|Lick Your Chops served with Pesto-No-Pasta, also on this blog, and fresh arugula|
The Ingredients (for 2 hearty servings):
- 1 small green papaya, weighing approximately 600 g (or 1¼ lb)
- 25 g (or 3 tablespoons) of coarse sea salt
- 4 boneless pork loin chops, 2½ cm (or 1 inch) thick and weighing approximately 900 g (or 2 lb)
- 350 g (or 12 oz) of mushrooms (I used a mix of portobello and king oyster mushrooms)
- 115 g (or 4 oz) of onion
- 60 ml (or ¼ cup) of sherry
- table salt
- freshly ground black pepper
- cooking grade olive oil
- About 6 hours before you intend to eat the chops, place a large cast iron skillet in the oven and set the heat to 75°C (or 165°F).
- Remove the papaya skin, cut it in two, and scrape out the seeds.
- Roughly chop the papaya and grind it to a thick paste in a food processor or blender, adding a small amount of water if necessary.
- In a medium size bowl or a large measuring cup, dissolve the sea salt in 240 ml (or 1 cup) of boiling water.
- Add 710 ml (or 3 cups) of cold water to the salt solution.
- Add 240 to 475 ml (or 1 to 2 cups) of the papaya paste to the brine and stir to combine it thoroughly.
- Rinse and pat dry the pork chops, then use a slender carving fork to poke several holes into both sides of the chops.
- Using protective mitts, remove the skillet from the oven and place the pork chops into it.
- Pour the brine mixture over the chops so that they are submerged, adding more water if necessary.
- Place the skillet back into the oven for 3 to 4 hours, monitoring the temperature of the brine, which should be 60 to 70°C (or 140 to 160°F) for best activation of the papain.
- Meanwhile, dice the mushrooms and onions.
- About 45 minutes before eating, put on the mitts, remove the skillet from the oven, and empty it over a colander to discard the brine mixture.
- Rinse the skillet, and return it to the oven, and increase the temperature setting to 205°C (or 400°F).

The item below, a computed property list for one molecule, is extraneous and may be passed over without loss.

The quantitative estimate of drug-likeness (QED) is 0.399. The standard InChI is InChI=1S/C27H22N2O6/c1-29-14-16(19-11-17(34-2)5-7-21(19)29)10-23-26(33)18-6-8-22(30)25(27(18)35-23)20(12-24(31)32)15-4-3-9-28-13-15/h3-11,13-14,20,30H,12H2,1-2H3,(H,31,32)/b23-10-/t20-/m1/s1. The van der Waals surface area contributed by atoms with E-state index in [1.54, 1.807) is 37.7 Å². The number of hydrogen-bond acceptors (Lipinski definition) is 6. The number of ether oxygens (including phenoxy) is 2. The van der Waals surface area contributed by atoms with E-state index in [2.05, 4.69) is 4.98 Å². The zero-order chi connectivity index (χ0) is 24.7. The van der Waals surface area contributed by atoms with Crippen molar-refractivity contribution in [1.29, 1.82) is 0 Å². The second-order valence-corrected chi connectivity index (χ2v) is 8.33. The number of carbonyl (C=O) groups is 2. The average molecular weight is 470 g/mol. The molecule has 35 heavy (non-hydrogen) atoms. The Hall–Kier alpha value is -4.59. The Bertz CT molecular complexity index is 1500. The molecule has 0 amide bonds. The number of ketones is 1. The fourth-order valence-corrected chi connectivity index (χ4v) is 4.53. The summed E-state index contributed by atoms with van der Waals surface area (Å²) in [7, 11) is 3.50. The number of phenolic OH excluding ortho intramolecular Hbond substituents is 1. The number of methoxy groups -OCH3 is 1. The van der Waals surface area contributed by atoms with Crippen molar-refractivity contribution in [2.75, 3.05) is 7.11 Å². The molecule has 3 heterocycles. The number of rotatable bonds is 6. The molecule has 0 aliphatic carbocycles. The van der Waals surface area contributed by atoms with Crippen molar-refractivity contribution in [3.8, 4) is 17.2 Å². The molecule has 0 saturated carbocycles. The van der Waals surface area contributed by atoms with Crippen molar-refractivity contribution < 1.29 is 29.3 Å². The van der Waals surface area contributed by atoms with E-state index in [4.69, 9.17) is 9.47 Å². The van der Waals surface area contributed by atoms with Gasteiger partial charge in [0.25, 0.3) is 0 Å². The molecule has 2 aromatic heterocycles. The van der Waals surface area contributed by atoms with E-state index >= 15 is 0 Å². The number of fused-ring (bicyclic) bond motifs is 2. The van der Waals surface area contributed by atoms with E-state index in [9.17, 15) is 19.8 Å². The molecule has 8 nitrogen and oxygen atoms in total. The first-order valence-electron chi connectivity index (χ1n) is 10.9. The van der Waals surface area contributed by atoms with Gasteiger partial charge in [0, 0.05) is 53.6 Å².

- Rinse the chops briefly in cold water and pat them dry.
- Sprinkle the chops sparingly on both sides with table salt and black pepper, and spray or brush them lightly with olive oil.
- When the oven reaches the target temperature, turn on a stove-top burner to medium-high.
- Using protective mitts, remove the skillet from the oven and place it on the burner.
- Pour in enough olive oil to coat the bottom of the skillet, and immediately add the onions and mushrooms. Stir constantly until the oil is absorbed completely.
- Immediately pour the sherry into the skillet and stir again until it is almost completely evaporated.
- Scoop the mushroom-onion mixture into a bowl and set it aside.
- Immediately place the pork chops into the skillet and brown them lightly on one side for 3 to 4 minutes.
- Turn the chops over, then add the mushrooms and onions back into the pan.
- Replace the skillet in the oven.
- After 5 minutes, begin checking the internal temperature of the thickest chop. When it reaches 60°C (or 140°F), remove the chops from the oven and serve.
It's amazing how long you can live without really feeling confident about cooking a pork chop. So when I came across an article in the kitchn that promised tender and juicy pork chops I had to try it. Tasty and juicy they were, but not really tender. Knowing that papaya is a natural tenderizer, I searched for and found a recipe for papaya paste, posted on The Curry Guy's blog. Green papayas are rich in papain, which breaks down protein, thus tenderizing meat. Adding this to the original recipe and including my own touch with the onions and mushrooms, I ended up with some of the best pork chops I've had anywhere.